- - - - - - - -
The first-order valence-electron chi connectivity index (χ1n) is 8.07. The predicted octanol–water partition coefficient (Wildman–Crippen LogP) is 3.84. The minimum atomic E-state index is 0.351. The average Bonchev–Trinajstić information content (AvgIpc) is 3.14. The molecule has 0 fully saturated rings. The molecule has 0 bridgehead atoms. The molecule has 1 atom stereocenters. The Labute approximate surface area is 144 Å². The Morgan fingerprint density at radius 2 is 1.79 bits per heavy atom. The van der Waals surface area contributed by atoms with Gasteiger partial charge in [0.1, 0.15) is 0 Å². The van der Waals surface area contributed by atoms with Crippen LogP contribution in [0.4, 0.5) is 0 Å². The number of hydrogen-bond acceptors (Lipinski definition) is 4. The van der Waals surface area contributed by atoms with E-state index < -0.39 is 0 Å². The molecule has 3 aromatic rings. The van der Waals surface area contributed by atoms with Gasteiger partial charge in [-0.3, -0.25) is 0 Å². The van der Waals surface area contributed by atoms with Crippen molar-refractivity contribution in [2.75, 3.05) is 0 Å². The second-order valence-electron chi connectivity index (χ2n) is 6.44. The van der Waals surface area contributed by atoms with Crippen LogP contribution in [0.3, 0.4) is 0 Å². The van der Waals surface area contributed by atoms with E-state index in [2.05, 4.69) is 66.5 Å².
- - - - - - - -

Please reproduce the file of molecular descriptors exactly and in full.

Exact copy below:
The first-order valence-electron chi connectivity index (χ1n) is 8.07. The predicted octanol–water partition coefficient (Wildman–Crippen LogP) is 3.84. The minimum atomic E-state index is 0.351. The average Bonchev–Trinajstić information content (AvgIpc) is 3.14. The molecule has 0 fully saturated rings. The molecule has 0 bridgehead atoms. The molecule has 1 atom stereocenters. The Labute approximate surface area is 144 Å². The Morgan fingerprint density at radius 2 is 1.79 bits per heavy atom. The van der Waals surface area contributed by atoms with Gasteiger partial charge in [0.1, 0.15) is 0 Å². The van der Waals surface area contributed by atoms with Crippen LogP contribution in [0.4, 0.5) is 0 Å². The number of hydrogen-bond acceptors (Lipinski definition) is 4. The van der Waals surface area contributed by atoms with E-state index < -0.39 is 0 Å². The molecule has 3 aromatic rings. The van der Waals surface area contributed by atoms with Gasteiger partial charge in [-0.3, -0.25) is 0 Å². The van der Waals surface area contributed by atoms with Crippen molar-refractivity contribution in [2.75, 3.05) is 0 Å². The second-order valence-electron chi connectivity index (χ2n) is 6.44. The van der Waals surface area contributed by atoms with Crippen LogP contribution in [0.3, 0.4) is 0 Å². The van der Waals surface area contributed by atoms with E-state index in [2.05, 4.69) is 66.5 Å².